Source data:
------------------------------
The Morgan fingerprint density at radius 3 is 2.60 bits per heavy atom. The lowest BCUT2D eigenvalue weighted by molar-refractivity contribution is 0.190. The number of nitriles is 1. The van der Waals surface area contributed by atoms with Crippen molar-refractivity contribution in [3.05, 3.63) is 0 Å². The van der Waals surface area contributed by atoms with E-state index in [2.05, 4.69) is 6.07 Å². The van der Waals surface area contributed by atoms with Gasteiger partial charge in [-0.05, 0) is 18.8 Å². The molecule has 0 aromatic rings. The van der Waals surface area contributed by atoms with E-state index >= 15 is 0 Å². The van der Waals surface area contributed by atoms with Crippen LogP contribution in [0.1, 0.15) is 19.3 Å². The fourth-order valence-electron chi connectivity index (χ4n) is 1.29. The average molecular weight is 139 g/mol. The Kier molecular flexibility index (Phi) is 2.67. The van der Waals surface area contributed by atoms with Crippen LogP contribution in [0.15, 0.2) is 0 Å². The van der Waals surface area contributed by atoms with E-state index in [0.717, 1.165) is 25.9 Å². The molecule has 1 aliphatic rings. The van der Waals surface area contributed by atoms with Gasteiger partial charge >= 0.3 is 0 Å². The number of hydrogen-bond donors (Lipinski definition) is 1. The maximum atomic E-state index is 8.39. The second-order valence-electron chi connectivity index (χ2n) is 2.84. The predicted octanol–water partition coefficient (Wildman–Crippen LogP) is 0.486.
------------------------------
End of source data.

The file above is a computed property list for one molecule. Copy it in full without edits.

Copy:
The Morgan fingerprint density at radius 3 is 2.60 bits per heavy atom. The lowest BCUT2D eigenvalue weighted by molar-refractivity contribution is 0.190. The number of nitriles is 1. The van der Waals surface area contributed by atoms with Crippen molar-refractivity contribution in [3.05, 3.63) is 0 Å². The van der Waals surface area contributed by atoms with E-state index in [2.05, 4.69) is 6.07 Å². The van der Waals surface area contributed by atoms with Gasteiger partial charge in [-0.05, 0) is 18.8 Å². The molecule has 0 aromatic rings. The van der Waals surface area contributed by atoms with E-state index >= 15 is 0 Å². The van der Waals surface area contributed by atoms with Crippen LogP contribution in [0.1, 0.15) is 19.3 Å². The fourth-order valence-electron chi connectivity index (χ4n) is 1.29. The average molecular weight is 139 g/mol. The Kier molecular flexibility index (Phi) is 2.67. The van der Waals surface area contributed by atoms with Crippen LogP contribution in [0.15, 0.2) is 0 Å². The van der Waals surface area contributed by atoms with E-state index in [0.717, 1.165) is 25.9 Å². The molecule has 1 aliphatic rings. The van der Waals surface area contributed by atoms with Gasteiger partial charge >= 0.3 is 0 Å². The number of hydrogen-bond donors (Lipinski definition) is 1. The maximum atomic E-state index is 8.39. The second-order valence-electron chi connectivity index (χ2n) is 2.84. The predicted octanol–water partition coefficient (Wildman–Crippen LogP) is 0.486.